An early Buddhist teaching says:
What we are today comes from our thoughts of yesterday, and our present thoughts build our life of tomorrow. Our life is the creation of our mind.
Karma means intended action, and is a dynamic concept. It is not fate or predestination, but a consequence of what has gone before. In other words, you are now in circumstances because of your thoughts and decisions, and this is an on-going process. That is, new actions create new Karma.
Intention is a key part of Karma. If you come home and accidentally trip over your daughter and hurt her, this is not intended and has no effect.
However, if you come home and kick your daughter intentionally but for no reason, then negative Karma is generated. All your combined intended actions add up to what you are now.
The Buddha saw this as an explanation of the different circumstances that all living beings find themselves in.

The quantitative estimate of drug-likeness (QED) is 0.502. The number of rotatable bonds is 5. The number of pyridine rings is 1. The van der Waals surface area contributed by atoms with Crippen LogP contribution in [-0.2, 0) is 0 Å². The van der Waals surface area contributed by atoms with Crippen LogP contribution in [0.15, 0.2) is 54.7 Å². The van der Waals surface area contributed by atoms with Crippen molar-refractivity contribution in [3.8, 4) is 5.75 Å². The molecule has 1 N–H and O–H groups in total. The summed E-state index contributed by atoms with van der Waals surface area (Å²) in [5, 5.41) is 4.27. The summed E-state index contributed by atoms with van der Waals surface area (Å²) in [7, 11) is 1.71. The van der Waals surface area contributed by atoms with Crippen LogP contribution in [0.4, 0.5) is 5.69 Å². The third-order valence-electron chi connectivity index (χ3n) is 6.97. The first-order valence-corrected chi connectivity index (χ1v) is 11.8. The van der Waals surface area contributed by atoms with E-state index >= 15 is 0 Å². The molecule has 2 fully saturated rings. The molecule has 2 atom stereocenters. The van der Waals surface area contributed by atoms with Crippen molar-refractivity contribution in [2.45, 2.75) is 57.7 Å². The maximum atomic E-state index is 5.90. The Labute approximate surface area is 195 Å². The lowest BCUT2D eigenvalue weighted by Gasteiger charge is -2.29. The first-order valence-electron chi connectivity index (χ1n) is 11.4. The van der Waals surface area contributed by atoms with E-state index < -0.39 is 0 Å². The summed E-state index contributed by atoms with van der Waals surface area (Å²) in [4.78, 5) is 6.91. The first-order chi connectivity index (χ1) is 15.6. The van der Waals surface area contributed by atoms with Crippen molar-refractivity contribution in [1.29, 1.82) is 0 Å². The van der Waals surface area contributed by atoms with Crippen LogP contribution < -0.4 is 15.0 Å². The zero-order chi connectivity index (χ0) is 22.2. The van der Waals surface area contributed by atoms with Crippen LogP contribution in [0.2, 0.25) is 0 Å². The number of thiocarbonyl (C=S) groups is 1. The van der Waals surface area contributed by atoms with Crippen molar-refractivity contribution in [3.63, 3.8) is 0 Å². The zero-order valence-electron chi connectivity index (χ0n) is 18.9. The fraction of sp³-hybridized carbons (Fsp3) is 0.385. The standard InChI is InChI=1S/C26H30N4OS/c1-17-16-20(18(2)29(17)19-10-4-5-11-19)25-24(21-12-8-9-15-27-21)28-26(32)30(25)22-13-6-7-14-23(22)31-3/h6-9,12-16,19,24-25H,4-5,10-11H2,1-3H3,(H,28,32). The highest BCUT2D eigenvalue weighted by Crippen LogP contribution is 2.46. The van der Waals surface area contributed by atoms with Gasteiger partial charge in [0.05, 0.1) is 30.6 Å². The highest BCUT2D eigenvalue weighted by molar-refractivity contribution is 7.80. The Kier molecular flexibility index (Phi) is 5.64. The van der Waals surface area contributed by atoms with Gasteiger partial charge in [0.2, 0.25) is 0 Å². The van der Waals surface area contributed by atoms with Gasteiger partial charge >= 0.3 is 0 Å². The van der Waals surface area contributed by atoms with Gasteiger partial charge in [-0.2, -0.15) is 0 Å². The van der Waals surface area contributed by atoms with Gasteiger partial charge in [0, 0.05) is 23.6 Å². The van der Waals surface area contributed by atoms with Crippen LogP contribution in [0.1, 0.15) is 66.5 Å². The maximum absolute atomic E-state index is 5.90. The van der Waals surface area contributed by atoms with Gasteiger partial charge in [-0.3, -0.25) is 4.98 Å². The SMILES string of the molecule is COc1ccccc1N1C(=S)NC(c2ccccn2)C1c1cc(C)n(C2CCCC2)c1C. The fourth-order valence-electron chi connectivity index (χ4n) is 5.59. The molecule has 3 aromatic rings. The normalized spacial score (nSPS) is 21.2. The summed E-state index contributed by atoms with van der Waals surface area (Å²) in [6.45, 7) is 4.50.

Karma is linked with dependent origination, where it is the consequence of the law of cause and effect. In the Bible, it says that we reap what we sow, and karma has the same impact.
We often associate Karma with fate and it has this idea of a future which is predetermined. In Buddhism, Karma is the reaping of past actions, but also offers the possibility of determining our own future with our actions and thoughts today.
This means that no future event is locked in, and what happens today and tomorrow will create the personal and global World of the future.
Never forget yesterday, but always live for today, because you never know what tomorrow can bring, or what it can take away.